This work explores the troubled relationship and unfinished intellectual dialogue between Paul Celan, regarded by many as the most important European poet after 1945, and Martin Heidegger, perhaps the most influential figure in twentieth-century philosophy. It centers on the persistent ambivalence Celan, a Holocaust survivor, felt toward a thinker who respected him and at times promoted his poetry. Celan, although strongly affected by Heidegger's writings, struggled to reconcile his admiration of Heidegger's ideas on literature with his revulsion at the thinker's Nazi past. That Celan and Heidegger communicated with each other over a number of years, and in a controversial encounter, met in 1967, is well known. The full duration, extent, and nature of their exchanges and their impact on Celan's poetics has been less understood, however.
In the first systematic analysis of their relationship between 1951 and 1970, James K. Lyon describes how the poet and the philosopher read and responded to each other's work throughout the period. He offers new information about their interactions before, during, and after their famous 1967 meeting at Todtnauberg. He suggests that Celan, who changed his account of that meeting, may have contributed to misreadings of his poem "Todtnauberg." Finally, Lyon discusses their two last meetings after 1967 before the poet's death three years later.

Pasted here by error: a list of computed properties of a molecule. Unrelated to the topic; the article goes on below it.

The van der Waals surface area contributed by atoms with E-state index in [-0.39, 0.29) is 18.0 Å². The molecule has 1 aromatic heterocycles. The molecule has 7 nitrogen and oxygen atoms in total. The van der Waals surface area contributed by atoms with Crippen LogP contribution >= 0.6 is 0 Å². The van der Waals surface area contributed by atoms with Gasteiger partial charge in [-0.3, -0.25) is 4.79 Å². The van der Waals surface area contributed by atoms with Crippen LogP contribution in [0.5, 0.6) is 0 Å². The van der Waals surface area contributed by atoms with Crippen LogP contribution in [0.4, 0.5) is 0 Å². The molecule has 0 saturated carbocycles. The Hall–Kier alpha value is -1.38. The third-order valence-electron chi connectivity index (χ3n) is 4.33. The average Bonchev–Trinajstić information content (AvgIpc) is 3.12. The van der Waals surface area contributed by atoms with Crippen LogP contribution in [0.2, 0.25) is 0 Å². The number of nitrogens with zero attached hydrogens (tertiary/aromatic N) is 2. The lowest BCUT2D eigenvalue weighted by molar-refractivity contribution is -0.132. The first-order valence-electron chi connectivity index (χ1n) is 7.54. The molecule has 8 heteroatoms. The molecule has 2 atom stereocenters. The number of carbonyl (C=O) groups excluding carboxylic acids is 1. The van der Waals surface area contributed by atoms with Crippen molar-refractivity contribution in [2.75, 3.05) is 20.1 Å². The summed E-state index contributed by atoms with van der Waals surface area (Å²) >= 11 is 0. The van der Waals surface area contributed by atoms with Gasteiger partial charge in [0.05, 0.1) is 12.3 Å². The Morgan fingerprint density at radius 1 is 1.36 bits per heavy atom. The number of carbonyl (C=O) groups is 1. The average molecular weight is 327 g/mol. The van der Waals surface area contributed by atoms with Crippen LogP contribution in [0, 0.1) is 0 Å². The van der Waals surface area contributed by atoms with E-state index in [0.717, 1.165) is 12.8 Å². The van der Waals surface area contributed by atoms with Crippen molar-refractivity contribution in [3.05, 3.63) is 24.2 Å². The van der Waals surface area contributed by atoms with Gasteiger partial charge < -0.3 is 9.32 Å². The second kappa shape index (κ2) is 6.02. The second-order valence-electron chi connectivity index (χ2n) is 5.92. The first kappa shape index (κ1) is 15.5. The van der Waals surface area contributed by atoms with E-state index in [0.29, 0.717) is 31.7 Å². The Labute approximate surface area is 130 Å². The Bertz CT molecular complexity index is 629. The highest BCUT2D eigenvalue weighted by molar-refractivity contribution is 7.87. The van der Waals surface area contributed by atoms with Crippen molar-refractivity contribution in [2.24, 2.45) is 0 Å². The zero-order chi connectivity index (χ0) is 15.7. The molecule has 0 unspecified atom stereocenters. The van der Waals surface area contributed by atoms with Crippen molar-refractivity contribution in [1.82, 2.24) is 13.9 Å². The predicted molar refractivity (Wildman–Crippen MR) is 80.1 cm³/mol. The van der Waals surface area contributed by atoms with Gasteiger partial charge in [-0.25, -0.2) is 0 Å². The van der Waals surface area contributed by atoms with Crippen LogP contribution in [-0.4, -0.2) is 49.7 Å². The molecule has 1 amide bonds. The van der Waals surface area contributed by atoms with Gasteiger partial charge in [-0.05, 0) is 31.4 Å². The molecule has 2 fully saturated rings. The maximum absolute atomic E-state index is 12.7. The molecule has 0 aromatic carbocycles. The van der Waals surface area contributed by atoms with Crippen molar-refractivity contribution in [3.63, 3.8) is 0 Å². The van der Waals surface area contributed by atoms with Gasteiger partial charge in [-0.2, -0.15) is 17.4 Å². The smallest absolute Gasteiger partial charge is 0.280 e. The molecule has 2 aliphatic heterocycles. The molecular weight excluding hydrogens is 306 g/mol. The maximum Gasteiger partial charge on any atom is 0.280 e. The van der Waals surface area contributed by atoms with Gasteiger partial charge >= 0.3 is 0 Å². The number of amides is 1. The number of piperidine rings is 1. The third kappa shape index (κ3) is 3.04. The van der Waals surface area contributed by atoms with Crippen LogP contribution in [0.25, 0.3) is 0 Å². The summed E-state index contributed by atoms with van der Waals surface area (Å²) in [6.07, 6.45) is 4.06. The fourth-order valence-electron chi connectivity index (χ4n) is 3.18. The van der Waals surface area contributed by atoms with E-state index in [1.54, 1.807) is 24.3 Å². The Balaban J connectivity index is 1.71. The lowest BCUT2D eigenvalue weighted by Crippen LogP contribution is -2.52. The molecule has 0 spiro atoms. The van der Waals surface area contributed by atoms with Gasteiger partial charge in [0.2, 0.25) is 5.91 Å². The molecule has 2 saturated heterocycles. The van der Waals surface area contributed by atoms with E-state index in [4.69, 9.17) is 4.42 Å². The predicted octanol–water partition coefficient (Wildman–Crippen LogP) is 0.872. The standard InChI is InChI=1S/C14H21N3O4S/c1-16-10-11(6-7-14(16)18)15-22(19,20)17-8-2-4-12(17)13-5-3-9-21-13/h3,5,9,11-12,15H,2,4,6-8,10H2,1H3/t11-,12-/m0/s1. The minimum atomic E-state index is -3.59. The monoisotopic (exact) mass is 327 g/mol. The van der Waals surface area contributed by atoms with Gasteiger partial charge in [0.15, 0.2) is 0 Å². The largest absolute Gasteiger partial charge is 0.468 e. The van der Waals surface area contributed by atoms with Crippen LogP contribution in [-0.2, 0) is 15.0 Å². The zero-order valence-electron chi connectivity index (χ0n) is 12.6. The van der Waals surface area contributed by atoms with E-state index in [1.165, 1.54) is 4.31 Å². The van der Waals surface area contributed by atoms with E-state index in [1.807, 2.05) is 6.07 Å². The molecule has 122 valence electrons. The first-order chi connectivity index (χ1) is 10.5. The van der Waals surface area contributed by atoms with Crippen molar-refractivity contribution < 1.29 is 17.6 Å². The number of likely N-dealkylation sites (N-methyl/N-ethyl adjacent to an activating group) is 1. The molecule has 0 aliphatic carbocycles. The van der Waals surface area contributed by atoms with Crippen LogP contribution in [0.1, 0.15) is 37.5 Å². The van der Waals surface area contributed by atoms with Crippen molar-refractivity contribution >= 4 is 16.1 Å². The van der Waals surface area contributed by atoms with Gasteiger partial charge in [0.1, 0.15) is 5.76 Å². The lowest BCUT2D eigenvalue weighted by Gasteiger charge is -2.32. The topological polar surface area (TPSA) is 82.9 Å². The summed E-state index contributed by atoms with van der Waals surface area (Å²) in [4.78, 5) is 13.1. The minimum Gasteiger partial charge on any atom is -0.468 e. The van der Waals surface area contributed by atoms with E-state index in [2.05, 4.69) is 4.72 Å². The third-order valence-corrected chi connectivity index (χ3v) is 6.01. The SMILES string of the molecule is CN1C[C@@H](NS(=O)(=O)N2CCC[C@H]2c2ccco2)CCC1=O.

Drawing heavily on documentary material—including Celan's reading notes on more than two dozen works by Heidegger, the philosopher's written response to the poet's "Meridian" speech, and references to Heidegger in Celan's letters—Lyon presents a focused perspective on this critical aspect of the poet's intellectual development and provides important insights into his relationship with Heidegger, transforming previous conceptions of it.
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